A mouse is a hardware device, invented by Douglas Engelbart in 1963, that allows the user to control a cursor and

to manipulate data.

Originally referred to as an X-Y Position Indicator for a Display System, Xerox later applied the mouse to its revolutionary Alto computer system in 1973.

The mouse is first widely used in the Apple Lisa computer. Today, the mouse is now found on every Apple and PC computer and used with various types of GUIs.


Mechanical Mice ‡ Mechanical Mice requires that the mouse be set on a flat surface. ‡ The distance and the speed of the rollers inside the mouse determines how far the mouse cursor moves on the screen depending on the software configuration.


Optical Mice
‡ require a special mouse pad which has a grid pattern. ‡ a sensor inside the mouse determines the movement by reading the grid as the mouse passes over ‡ one drawback to an optical mouse is they can have problems in bright lights.


Optical-Mechanical ‡ consists of a ball which rolls a wheel inside the mouse. ‡ the wheel contains a circle of holes and or notches to read the LED by a sensor as it spins around when the mouse is moved. ‡ much more accurate than the mechanical mouse. ‡ the most commonly used mouse with PC and Macintosh computers.


Modern Optical Mice ‡ no longer have the disadvantages of earlier mice and are capable of being utilized on any surface ‡ in comparison to the traditional OpticalMechanical mouse, the Optical is a much better solution for a computer mouse.

‡ Bluetooth ‡ Infrared ‡ PS/2 Port ‡ Serial Port ‡ USB

Bluetooth - is a RF technology that operates at 2.4 GHz, has an effective range of 32-feet (10 meters), and has a transfer rate of 1 Mbps and throughput of 721 Kbps. An example of how Bluetooth could be used is the ability to connect a computer to a cell phone without needing any wires or special connectors.

Infrared ² a method of transferring data without the use of wires. A common example of an infrared device is a TV remote. However, infrared is also used with computers with devices such as a wireless keyboard or mouse.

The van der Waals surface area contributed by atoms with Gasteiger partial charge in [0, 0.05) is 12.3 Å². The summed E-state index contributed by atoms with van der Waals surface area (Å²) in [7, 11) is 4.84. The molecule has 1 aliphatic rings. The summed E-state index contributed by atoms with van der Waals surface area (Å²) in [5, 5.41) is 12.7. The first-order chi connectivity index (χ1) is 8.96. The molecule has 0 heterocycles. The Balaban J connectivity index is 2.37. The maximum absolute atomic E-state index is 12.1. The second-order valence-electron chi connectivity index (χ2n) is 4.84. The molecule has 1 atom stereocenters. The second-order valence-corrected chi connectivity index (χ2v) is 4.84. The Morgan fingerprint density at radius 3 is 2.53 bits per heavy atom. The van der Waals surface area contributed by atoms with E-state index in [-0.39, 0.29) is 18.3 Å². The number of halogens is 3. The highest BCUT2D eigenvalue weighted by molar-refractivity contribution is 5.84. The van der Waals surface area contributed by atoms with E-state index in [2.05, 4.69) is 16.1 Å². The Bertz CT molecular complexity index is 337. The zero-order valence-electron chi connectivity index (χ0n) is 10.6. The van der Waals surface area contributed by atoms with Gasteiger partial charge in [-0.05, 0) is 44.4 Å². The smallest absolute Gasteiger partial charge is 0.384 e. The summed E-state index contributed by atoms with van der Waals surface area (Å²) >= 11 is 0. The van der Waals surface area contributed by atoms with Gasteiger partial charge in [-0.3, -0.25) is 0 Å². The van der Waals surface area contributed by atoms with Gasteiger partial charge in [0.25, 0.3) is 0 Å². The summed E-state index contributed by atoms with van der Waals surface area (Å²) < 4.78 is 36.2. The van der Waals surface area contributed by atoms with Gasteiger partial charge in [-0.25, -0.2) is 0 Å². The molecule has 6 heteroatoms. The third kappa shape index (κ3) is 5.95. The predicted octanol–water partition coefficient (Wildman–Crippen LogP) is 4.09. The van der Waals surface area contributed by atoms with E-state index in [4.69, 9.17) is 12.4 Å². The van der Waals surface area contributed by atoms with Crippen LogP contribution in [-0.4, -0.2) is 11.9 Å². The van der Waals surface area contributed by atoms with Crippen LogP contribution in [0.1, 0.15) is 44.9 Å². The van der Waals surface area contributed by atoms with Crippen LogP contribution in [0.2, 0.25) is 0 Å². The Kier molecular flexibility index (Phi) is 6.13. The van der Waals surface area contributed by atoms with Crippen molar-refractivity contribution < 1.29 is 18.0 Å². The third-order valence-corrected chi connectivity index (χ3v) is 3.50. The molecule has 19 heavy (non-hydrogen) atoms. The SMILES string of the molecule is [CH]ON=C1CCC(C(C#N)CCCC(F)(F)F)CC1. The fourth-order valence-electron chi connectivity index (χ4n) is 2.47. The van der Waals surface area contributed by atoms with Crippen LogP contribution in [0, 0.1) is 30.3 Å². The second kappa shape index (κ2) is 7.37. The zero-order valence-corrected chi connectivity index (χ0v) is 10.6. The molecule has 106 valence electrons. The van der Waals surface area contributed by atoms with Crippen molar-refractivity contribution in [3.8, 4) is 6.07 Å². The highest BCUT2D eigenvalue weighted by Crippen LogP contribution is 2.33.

Often referred to as the mouse and/or keyboard port, the PS/2 port was developed by IBM to connect a computer mouse or keyboard to an IBM compatible computer. The PS/2 port is a mini DIN plug that contains six pins and is still found on all IBM compatible computers today. However, it is starting to be replaced by the USB.

A serial port connection or interface on the computer is used to connect a serial device to the computer. Serial ports are typically identified on IBM compatible computers as COM or (communications) ports.

USB Short for Universal Serial Bus, USB is a standard that was introduced in 1995 by Intel, Compaq, Microsoft and several other IT computer companies. USB 1.x is an external bus standard that supports data transfer rates of 12 Mbps andis capable of supporting up to 127 peripheral devices.

USB 2.0, also known as "hi-speed USB", was developed by Compaq, Hewlett Packard, Intel, Lucent, Microsoft, NEC and Philips and was introduced in 2001. Hi-speed USB is capable of supporting a transfer rate of up to 480 Mbps and is backwards compatible, meaning it is capable of supporting USB 1.0 and 1.1 devices and cables.

‡ Cordless ‡ Foot Mouse ‡ Glidepoint ‡ IntelliMouse ‡ J Mouse ‡ Joystick ‡ Touchpad ‡ Trackball ‡ TrackPoint ‡ Wheel Mouse


Foot Mouse



J Mouse





Wheel Mouse

Visit PCHSKnowledgeBase.com to learn more«

Sign up to vote on this title
UsefulNot useful